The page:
HÉLIO DE ALMEIDAThe calcium present in blood circulation plays a paramount role in an event that repeats itself, with varied vigor, hundreds of thousands of times per day. The capacity for cardiac muscle contraction is regulated by the quantity of calcium in the interior of its cells, whose supply depends on the calcium channels located on the cell membrane. An example: as you increase the number of heartbeats, the membrane channels open up and allow more calcium to get in. The stretching of the muscle also sets off a chain of events that increase the contraction capacity. Substances are released that augment the entrance of sodium into the cells – and a protein in the membrane promotes the exchange of excess sodium for calcium.
Some three decades ago, the cardiologist Paulo José Ferreira Tucci, a professor at the Physiology Department of the Federal University of São Paulo (UNIFESP), began to study the origins of the complex chain of mechanisms that regulate the passage of calcium. One of them that Tucci demonstrated during the 80’s, has to do with the increase of sensitivity to calcium of the heart’s contracting proteins always when the muscle is stretched.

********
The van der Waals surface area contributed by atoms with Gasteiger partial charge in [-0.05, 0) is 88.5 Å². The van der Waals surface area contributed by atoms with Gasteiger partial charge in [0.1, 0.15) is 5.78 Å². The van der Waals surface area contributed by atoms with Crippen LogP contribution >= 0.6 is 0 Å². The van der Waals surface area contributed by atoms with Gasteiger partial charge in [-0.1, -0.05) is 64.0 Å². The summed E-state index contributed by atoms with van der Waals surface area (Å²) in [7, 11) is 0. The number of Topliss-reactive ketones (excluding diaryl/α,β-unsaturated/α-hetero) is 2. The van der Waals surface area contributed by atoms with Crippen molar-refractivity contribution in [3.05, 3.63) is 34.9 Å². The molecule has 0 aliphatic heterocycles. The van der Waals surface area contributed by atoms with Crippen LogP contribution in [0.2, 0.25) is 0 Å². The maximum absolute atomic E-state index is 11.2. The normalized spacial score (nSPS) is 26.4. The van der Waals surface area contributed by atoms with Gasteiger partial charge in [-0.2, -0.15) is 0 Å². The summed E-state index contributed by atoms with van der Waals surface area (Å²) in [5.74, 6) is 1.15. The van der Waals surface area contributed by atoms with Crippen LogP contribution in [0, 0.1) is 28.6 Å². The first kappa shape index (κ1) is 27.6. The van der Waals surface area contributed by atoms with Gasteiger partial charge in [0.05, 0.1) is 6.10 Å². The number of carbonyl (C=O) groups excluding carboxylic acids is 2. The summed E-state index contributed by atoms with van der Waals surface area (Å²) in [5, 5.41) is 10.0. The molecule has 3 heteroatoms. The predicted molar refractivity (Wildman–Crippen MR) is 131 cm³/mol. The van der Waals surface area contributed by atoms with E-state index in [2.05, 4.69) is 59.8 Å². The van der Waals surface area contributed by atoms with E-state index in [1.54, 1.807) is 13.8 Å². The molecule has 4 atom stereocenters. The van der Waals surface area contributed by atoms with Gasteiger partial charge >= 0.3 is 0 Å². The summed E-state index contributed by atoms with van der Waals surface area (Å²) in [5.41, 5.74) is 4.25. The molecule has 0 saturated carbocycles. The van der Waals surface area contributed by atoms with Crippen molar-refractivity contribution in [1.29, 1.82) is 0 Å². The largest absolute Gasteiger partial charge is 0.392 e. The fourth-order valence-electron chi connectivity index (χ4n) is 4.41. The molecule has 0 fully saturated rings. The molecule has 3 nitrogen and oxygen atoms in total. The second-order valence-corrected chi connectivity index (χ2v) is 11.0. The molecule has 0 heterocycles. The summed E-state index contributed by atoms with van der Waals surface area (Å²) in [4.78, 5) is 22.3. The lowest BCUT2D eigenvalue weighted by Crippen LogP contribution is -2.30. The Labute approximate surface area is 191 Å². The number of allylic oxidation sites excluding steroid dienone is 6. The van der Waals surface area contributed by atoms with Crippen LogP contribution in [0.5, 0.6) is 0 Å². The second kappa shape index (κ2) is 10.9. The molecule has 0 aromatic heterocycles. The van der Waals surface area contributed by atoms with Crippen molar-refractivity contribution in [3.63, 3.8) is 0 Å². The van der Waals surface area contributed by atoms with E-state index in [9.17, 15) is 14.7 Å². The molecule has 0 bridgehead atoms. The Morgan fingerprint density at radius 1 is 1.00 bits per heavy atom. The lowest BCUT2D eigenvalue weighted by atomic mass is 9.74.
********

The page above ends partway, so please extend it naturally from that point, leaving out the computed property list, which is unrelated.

Recently the group, led by Tucci, returned to directing their research towards the biochemical phenomena that make the myocardium contract and pulse. Making use of an isolated dog heart, fed by the blood of another dog, it was possible to evaluate the interaction between two of these events mediated by calcium, the stretching of the muscle and the increase of cardiac frequency. It was concluded that elevated cardiac frequency intensifies the organ’s response to stretching. The experiment’s preparation took some hours and demanded surgeries on both dogs. First the heart was removed from one of the dogs. Within this isolated heart a sac was installed that evaluated its contracting capacity and the pressure generated in its interior during the cardiac contraction. On the other side there is the second dog, whose function is to provide arterial blood for the isolated heart and receive it back again. “One of the merits of the work was to evaluate, under a physiological condition – the heart integrated to an intact system – the interaction between factors that previously had been studied in isolation and under very artificial experimental conditions”, says Tucci.